How to Cook Everything, the Basics: All You Need to Make Great Food
Mark Bittman’s earlier best-selling cookbook How to Cook Everything is an indispensable guide for any modern cook. Now, with How to Cook Everything, the Basics: All You Need to Make Great Food, Bittman reveals how truly easy it is to learn fundamental techniques and recipes. From dicing vegetables and roasting meat to cooking building-block meals that include salads, soups, poultry, meats, fish, sides, and desserts, Bittman explains what every home cook, particularly novices, should know.
Plus, 1,000 beautiful and instructive photographs throughout the book reveal key preparation details that make every dish inviting and accessible. With Bittman’s clear and straightforward directions, practical tips and variation ideas, and visual cues that accompany each of the 185 recipes, cooking with How to Cook Everything, the Basics is like having Bittman in the kitchen with you.
Cooks&Books&Recipes Editors, on How to Cook Everything, the Basics:
Every time I look at the cover of this cookbook I think about baseball. I guess that’s because it shows a white circular object with red and black across it — kinda like a baseball. Except that the white circular object on this cookbook cover is actually an egg. Anyway … for me the analogy is fitting, since both baseball and cooking can be as complicated or as simple (“basic”) as you want to make them.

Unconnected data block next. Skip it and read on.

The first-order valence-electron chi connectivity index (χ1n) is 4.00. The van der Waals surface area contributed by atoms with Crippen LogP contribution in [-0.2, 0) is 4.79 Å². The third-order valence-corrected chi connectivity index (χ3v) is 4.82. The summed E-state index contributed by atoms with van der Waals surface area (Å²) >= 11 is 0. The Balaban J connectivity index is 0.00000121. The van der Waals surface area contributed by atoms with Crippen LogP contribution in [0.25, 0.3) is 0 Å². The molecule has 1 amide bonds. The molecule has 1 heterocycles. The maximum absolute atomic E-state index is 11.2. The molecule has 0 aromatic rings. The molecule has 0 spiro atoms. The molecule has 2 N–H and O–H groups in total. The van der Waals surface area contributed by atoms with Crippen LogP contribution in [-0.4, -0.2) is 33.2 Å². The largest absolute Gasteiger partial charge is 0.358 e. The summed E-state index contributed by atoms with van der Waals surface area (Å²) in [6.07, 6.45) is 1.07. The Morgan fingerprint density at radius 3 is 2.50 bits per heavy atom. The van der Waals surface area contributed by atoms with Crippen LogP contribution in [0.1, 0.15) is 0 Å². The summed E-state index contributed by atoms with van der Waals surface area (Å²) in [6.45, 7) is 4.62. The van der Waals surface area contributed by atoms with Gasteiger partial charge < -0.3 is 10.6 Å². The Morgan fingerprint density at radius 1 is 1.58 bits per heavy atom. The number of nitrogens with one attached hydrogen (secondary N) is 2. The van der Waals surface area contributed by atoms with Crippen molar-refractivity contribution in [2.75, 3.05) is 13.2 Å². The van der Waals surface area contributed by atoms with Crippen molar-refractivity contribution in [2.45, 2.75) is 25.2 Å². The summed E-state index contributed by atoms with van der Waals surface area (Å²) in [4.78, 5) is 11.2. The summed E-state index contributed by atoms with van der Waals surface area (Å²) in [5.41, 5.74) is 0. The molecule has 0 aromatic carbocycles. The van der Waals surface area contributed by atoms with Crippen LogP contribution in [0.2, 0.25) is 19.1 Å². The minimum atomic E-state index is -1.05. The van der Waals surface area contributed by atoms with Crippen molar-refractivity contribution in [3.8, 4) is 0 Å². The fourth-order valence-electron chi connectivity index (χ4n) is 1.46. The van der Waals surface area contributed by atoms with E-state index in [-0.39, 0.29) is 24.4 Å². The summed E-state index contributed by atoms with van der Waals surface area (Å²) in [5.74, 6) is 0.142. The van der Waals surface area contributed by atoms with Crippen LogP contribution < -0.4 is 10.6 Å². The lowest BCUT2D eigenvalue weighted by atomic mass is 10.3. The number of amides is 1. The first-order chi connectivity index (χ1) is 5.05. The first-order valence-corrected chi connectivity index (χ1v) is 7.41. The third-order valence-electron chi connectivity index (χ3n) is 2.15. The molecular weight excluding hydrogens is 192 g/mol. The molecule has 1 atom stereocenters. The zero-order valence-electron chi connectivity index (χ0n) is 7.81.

As for cooking, I so wish I’d had this book when I started experimenting in the kitchen years ago. But even so, I’m thankful to have it now. Because this is not a cookbook for beginning cooks only. Yes, the “Getting Started” chapter is invaluable for those new to the kitchen, with sections on “Setting Up Your Pantry,” “All the Tools You’ll Need,” “Building Flavor,” “Preparation” (e.g., Holding a Knife, Peeling), and “Techniques” (e.g., Simmering, Braising), but you know what? These sections are exceedingly helpful even if you’ve been cooking for years. And that’s before Bittman even gets into the incredibly varied recipes, with step-by-step photos throughout. I love the photos: they’re not included simply to show off gorgeous food shots; they’re useful. They illustrate steps, methods, and aspects of the food preparation and cooking that you need to actually see in order to get a good idea of what the food and the dish should look like.
Every section — “Breakfast,” “Pasta and Grains,” “Seafood” — starts with the “Basics.” But I’m willing to bet that even experienced cooks will find something new in Bittman’s basics (e.g., “chicken lingo,” “bread crust and crumbs”). Because cooking is a lot like baseball. As Yogi Berra said: “In baseball, you don’t know nothing.”
C&B&R next-to-try recipes: Tomato, Mozzarella, and Bread Salad; Chicken Stew with Softened Garlic; No-Knead Bread; Stovetop Pudding